The new Ferrari Pista is the 488’s twisted sister

The $645K Ferrari 488 Pista is Maranello’s most powerful V8, ever. Enough said.

By Michael Stahl 22/11/2018

Ferrari’s mid-engined V8 model family stretches back to the elegant, wedge-shaped 308 of 1975 – think Thomas Magnum, P.I. – and has, through eight model generations, introduced countless new owners to the prancing horse brand. At the same time, the V8 series embraces two of Ferrari’s most lusted-after racing homologation editions, in the 288 GTO (1984-’87) and the king of 1980s supercars, the fearsome F40 (1987-’92).

That’s some lineage for Ferrari Australasia to call upon in launching, yesterday in Sydney, the latest and the most powerful of its production-series V8 models, the 488 Pista (priced at $645,000, drive-away). It was the first time ever in Australia that an example of every Ferrari mid-engined V8, including the track-focused Challenge, Scuderia and Speciale variants, had been gathered in the one place.


Ferrari’s latest and most potent V8 model, the 488 Pista

That place was Sydney’s new, $10 million Ferrari North Shore Service Centre, which in the next few weeks will be joined by a new Ferrari North Shore showroom just a few kilometres away to provide Ferrari with retail and servicing on both sides of Sydney Harbour.


Ferrari Australasia CEO, Hubert Appleroth at 488 Pista reveal

The 488 Pista (“track”) has benefited from the development of the hugely successful 488 Challenge and 488 GTE racing models, the latter of which has won no fewer than 35 of the last 50 races in the FIA’s GT Pro and Amateur championships.

Unlike the ancestor V8 Challenge, Scuderia and Speciale, the 488 Pista is not a limited-edition variant, but an ongoing sister model to the 488 GTB and 488 Spider.

Indeed, in August Ferrari revealed a 488 Pista Spider, Australian deliveries of which will commence in mid-2019.

Those familiar with Ferrari’s earlier race-derived V8 models will recognise the Pista story: more power, less weight and improved aerodynamics.

Against the standard 488 GTB model, the Pista sheds 90kg (to a trim 1280kg) through the use of carbon-fibre panels for the engine cover, bumpers and rear spoiler, and a polycarbonate rear window. Lightweight engine internals and an exhaust manifold made from exotic Inconel – more typically found in Formula 1 cars – strip 18kg from the engine.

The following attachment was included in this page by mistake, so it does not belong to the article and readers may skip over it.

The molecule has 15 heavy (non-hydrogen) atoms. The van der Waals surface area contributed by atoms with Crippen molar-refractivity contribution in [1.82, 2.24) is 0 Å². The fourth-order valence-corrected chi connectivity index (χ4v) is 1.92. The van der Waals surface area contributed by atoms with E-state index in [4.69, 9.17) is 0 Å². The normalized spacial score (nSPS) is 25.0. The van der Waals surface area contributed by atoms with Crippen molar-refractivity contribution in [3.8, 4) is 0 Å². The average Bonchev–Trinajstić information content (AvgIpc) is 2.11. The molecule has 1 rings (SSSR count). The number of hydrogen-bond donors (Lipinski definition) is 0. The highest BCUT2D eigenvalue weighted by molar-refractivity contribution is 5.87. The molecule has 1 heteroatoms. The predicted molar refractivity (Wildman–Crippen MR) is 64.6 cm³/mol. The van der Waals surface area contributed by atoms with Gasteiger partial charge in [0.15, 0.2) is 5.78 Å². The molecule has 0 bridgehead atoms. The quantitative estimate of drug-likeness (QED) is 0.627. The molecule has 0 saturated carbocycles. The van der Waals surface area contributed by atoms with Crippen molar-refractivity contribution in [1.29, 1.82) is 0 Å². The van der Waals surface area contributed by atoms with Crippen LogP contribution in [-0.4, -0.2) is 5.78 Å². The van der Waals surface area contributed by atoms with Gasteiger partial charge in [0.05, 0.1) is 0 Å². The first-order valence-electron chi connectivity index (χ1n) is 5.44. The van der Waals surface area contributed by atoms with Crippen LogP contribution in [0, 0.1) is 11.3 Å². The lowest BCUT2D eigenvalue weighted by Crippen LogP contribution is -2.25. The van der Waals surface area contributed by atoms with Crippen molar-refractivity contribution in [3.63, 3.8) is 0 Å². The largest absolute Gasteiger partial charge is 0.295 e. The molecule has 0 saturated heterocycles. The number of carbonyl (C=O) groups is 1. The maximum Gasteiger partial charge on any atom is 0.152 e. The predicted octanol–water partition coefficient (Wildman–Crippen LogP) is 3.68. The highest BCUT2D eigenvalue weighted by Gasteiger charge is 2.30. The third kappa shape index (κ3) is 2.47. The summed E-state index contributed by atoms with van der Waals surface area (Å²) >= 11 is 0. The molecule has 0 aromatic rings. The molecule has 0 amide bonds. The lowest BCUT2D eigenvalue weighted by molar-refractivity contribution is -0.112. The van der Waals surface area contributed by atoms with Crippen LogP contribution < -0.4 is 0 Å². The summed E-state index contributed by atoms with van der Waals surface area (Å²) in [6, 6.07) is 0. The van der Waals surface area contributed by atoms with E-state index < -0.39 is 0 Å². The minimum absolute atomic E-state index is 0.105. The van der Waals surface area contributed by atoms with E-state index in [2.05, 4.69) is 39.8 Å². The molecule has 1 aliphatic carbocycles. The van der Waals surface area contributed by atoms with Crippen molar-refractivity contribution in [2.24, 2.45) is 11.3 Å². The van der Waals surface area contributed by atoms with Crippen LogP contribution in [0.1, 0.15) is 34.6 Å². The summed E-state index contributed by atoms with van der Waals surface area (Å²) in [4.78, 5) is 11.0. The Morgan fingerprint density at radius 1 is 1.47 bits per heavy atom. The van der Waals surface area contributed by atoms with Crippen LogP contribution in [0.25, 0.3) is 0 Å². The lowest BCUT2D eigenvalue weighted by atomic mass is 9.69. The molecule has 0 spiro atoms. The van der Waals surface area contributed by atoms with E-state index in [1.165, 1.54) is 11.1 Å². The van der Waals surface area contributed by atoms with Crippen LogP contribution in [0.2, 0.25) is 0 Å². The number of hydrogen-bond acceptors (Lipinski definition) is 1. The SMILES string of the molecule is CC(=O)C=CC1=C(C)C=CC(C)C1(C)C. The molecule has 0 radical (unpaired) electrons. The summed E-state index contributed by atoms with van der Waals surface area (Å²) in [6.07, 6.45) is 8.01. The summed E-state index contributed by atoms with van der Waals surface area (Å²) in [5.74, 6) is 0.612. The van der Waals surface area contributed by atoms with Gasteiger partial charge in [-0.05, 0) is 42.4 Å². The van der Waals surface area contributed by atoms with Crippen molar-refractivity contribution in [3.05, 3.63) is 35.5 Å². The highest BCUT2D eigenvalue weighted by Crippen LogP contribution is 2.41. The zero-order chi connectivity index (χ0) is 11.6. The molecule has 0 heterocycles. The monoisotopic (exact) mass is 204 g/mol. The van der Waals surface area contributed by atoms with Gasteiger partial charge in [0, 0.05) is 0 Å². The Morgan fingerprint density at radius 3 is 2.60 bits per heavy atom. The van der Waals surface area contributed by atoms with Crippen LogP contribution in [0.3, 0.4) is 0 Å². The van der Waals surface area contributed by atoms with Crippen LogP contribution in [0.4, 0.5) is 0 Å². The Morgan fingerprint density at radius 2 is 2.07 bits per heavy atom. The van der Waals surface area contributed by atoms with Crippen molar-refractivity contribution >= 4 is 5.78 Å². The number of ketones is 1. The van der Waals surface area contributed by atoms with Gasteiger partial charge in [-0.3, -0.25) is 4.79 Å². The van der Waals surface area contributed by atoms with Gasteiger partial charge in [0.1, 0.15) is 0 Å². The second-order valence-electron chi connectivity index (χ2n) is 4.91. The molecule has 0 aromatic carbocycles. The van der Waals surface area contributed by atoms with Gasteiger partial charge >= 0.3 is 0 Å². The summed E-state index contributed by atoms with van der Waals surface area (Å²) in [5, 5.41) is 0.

Those owners eager for even more weight reduction can specify the optional carbon-fibre 20-inch wheels, each fully 40 per cent lighter than the GTB’s standard alloy wheels. The carbon-fibre wheels are produced by Geelong company Carbon Revolution, featured in Robb Report Australia’s debut issue in October 2016.

The Pista’s twin-turbocharged, 3.9-litre engine is Ferrari’s most powerful V8 yet, developing 530kW at 8000rpm and 770Nm torque at 3000rpm. To put that power figure (an imperial 720hp, equalling McLaren’s 720 flagship) briefly into context: the Ferrari F40 of 1987, still regarded as an explosively powerful “widowmaker”, produced just 356kW in its road-going guise – and 515kW in its Le Mans-racing guise.

That combination of power, lightness and a seven-speed F1 gearbox all helps propel the Pista from standstill to 100km/h in just 2.85 seconds, to 200km/h in just 7.6 seconds and on to a top speed of more than 340km/h.

The third aspect of the 488 Pista to benefit from Ferrari’s GT racing program is the aerodynamics, with intricate air management around the front and rear end combining with a rather more obvious tall rear wing and underbody diffuser to produce up to 20 per cent more aerodynamic downforce than the already admirable 488 GTB.


The fit-for-purpose cockpit of the Ferrari 488 Pista

A suite of hugely sophisticated electronics also helps wring the maximum from the Pista’s performance, including Ferrari’s sixth-generation Side-Slip Angle Control set-up, which incorporates E-Diff3, F1-Trac, magnetorheological suspension (SCM) and Ferrari Dynamic Enhancer (FDE).

The 488 Pista has lapped Ferrari’s famous Fiorano test circuit in 1 minute 21.5 seconds – a time bested only by the considerably more expensive (and hard-to-get) F12tdf, at 1m21.0 seconds, and the brand’s flagship LaFerrari, at 1m19.7 seconds.
True supercar stuff – and available now at a Ferrari showroom even nearer to you.

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